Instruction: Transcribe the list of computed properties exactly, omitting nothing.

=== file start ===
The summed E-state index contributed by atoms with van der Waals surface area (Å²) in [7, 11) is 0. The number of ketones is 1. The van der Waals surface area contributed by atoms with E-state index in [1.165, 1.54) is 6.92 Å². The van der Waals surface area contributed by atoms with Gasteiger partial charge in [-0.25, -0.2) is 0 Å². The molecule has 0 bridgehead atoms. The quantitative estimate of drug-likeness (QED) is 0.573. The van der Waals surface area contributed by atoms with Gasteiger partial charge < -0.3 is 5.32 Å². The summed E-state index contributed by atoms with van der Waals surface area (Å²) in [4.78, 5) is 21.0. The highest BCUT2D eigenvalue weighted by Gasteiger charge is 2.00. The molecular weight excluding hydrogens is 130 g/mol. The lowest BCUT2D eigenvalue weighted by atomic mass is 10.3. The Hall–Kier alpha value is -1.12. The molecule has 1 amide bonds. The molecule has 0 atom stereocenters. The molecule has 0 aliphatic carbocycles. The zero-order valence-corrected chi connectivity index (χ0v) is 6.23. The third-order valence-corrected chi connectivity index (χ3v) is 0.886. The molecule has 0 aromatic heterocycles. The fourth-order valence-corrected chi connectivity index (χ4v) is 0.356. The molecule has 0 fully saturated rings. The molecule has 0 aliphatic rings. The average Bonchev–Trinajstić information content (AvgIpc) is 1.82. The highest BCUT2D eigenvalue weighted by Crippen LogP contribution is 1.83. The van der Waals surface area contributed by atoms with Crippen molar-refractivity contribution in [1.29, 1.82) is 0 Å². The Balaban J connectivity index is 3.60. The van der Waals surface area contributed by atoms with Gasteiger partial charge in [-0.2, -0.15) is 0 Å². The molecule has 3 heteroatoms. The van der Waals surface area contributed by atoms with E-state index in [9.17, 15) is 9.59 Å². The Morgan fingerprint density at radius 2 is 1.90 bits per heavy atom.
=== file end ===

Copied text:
The summed E-state index contributed by atoms with van der Waals surface area (Å²) in [7, 11) is 0. The number of ketones is 1. The van der Waals surface area contributed by atoms with E-state index in [1.165, 1.54) is 6.92 Å². The van der Waals surface area contributed by atoms with Gasteiger partial charge in [-0.25, -0.2) is 0 Å². The molecule has 0 bridgehead atoms. The quantitative estimate of drug-likeness (QED) is 0.573. The van der Waals surface area contributed by atoms with Gasteiger partial charge < -0.3 is 5.32 Å². The summed E-state index contributed by atoms with van der Waals surface area (Å²) in [4.78, 5) is 21.0. The highest BCUT2D eigenvalue weighted by Gasteiger charge is 2.00. The molecular weight excluding hydrogens is 130 g/mol. The lowest BCUT2D eigenvalue weighted by atomic mass is 10.3. The Hall–Kier alpha value is -1.12. The molecule has 1 amide bonds. The molecule has 0 atom stereocenters. The molecule has 0 aliphatic carbocycles. The zero-order valence-corrected chi connectivity index (χ0v) is 6.23. The third-order valence-corrected chi connectivity index (χ3v) is 0.886. The molecule has 0 aromatic heterocycles. The fourth-order valence-corrected chi connectivity index (χ4v) is 0.356. The molecule has 0 fully saturated rings. The molecule has 0 aliphatic rings. The average Bonchev–Trinajstić information content (AvgIpc) is 1.82. The highest BCUT2D eigenvalue weighted by Crippen LogP contribution is 1.83. The van der Waals surface area contributed by atoms with Crippen molar-refractivity contribution in [1.29, 1.82) is 0 Å². The Balaban J connectivity index is 3.60. The van der Waals surface area contributed by atoms with Gasteiger partial charge in [-0.2, -0.15) is 0 Å². The molecule has 3 heteroatoms. The van der Waals surface area contributed by atoms with E-state index in [9.17, 15) is 9.59 Å². The Morgan fingerprint density at radius 2 is 1.90 bits per heavy atom.